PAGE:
Trump-Putin Helsinki July Meeting Focuses on Syria

Published June 30th, 2018 - 07:14 GMT
Vladimir Putin and Donald Trump will discuss Syria issues together amid July 16 summit in Helsinki . (AFP/ File Photo)
Vladimir Putin and Donald Trump will discuss Syria issues together amid July 16 summit in Helsinki . (AFP/ File Photo)
The Syrian conflict will take center stage during the much anticipated summit between US President Donald Trump and his Russian counterpart Vladimir Putin in July.

The Kremlin announced on Friday that the two leaders will hold detailed discussions on Syria during their July 16 summit in Helsinki.

"There's no doubt about the fact that Syria will be discussed in depth," Kremlin spokesman Dmitry Peskov said in a call with reporters. "A thoroughly exhaustive discussion awaits."

"We're looking forward to it. If we could all get along, it would be great. The world has to start getting along," Trump said during a visit to Wisconsin on Thursday. The day before, he said they would discuss Syria, Ukraine and "many other subjects."

Other contentious issues are also likely to come up in the meeting, which will mark the third time the two presidents meet but their first official summit.

Trump could raise the issue of Russia's alleged meddling in the US elections in 2016, a claim made by US intelligence agencies that led the United States to impose tough sanctions on Russia in April.

Previously, sanctions had been imposed during the administration of President Barack Obama in response to Russia's annexation of Crimea and its involvement in the conflict in Ukraine.

"If (the issue of election meddling) will be raised by the US president, then the Russian president will repeat that Russia could not and did not have anything to do with this situation, around which such insinuations are unfurled," Peskov said.

Peskov also said Putin was ready to move towards normalizing ties with the United States in proportion to US willingness to do the same.

After Trump and Putin met briefly in Vietnam in November 2017, Trump was criticized in the United States for saying he believed Putin when the Russian president denied Russian meddling.

The upcoming Helsinki summit has been criticized by members of the opposing Democratic Party who described it as a gift to the Kremlin and expressed concerns over what else Trump might give away.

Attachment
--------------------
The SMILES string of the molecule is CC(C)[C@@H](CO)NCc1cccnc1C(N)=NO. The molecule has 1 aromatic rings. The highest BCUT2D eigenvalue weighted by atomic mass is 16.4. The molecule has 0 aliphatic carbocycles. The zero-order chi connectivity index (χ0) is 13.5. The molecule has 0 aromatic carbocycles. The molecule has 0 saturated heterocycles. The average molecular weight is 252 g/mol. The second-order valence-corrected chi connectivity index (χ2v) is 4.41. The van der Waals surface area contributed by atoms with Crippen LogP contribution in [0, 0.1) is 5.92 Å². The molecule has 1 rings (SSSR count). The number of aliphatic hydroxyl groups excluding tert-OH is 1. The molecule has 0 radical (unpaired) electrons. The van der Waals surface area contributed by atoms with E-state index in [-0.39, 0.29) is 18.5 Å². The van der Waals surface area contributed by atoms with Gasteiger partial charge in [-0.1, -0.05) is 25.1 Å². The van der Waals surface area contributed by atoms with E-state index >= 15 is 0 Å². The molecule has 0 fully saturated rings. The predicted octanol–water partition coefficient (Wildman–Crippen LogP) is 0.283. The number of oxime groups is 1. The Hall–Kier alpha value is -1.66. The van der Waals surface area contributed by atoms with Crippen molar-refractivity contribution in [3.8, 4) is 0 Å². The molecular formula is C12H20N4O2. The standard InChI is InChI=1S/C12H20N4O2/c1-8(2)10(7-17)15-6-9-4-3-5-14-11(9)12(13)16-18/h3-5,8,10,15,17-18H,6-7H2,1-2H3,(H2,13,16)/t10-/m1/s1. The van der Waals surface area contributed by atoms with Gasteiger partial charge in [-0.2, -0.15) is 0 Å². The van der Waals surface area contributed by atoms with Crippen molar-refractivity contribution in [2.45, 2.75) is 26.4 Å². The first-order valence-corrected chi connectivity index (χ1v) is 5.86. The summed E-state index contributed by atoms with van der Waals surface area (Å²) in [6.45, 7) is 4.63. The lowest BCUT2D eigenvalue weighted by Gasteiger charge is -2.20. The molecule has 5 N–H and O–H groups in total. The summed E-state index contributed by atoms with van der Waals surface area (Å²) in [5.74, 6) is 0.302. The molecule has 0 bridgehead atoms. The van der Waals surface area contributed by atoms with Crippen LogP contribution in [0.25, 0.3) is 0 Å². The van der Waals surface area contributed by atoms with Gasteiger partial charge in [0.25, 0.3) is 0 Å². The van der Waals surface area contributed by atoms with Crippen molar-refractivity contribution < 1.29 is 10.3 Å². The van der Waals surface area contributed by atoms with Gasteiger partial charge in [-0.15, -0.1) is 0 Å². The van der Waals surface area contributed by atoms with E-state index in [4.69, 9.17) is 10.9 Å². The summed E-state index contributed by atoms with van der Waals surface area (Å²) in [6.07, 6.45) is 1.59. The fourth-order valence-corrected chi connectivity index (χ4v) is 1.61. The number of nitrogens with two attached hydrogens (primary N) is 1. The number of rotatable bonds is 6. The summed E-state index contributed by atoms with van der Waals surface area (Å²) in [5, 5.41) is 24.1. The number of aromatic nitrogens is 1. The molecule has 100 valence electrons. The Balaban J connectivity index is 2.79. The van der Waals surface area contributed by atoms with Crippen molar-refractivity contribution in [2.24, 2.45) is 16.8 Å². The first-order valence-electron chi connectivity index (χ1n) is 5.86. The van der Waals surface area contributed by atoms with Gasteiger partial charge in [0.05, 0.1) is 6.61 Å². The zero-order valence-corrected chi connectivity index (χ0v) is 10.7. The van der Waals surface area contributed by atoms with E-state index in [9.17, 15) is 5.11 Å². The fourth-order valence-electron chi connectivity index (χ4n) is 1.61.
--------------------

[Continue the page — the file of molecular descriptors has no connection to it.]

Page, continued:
In Moscow, Russian Foreign Ministry spokeswoman Maria Zakharova said it was best not to get too excited about what the summit might yield.

"In general, I'd recommend everyone not to use phrases like 'breakthroughs' and such like," the RIA news agency quoted her as saying. "I suggest taking quite a pragmatic and realistic view of these meetings."

Trump's relationship with Putin has long been the source of intrigue, both at home and in world capitals. He has repeatedly praised his peer while straining ties with many of the United States' closest allies.

The timing of Trump's meeting with Putin will likely do little to ease concerns across Europe. 

It comes at the end of Trump's week-long trip to Europe, which begins in Belgium at NATO, an intergovernmental military alliance between 29 North American and European countries that has countering possible Russian aggression at its heart. 

At a NATO summit last year, Trump scolded leaders for the cost of the gleaming new Brussels headquarters and for not paying enough to support NATO's defense.

From Brussels, Trump will make his first visit as president to the United Kingdom where he will meet with Prime Minister Theresa May.

Finland, which tries to maintain friendly ties with its huge eastern neighbor, has been a favored location for US-Russian and Soviet summits since Cold War times.

It was the site of a 1975 meeting between President Gerald Ford and Soviet leader Leonid Brezhnev and hosted a summit between President George H.W. Bush and Soviet President Mikhail Gorbachev in 1990. In 1997, President Bill Clinton met his Russian counterpart Boris Yeltsin in Helsinki.
This article has been adapted from its original source.

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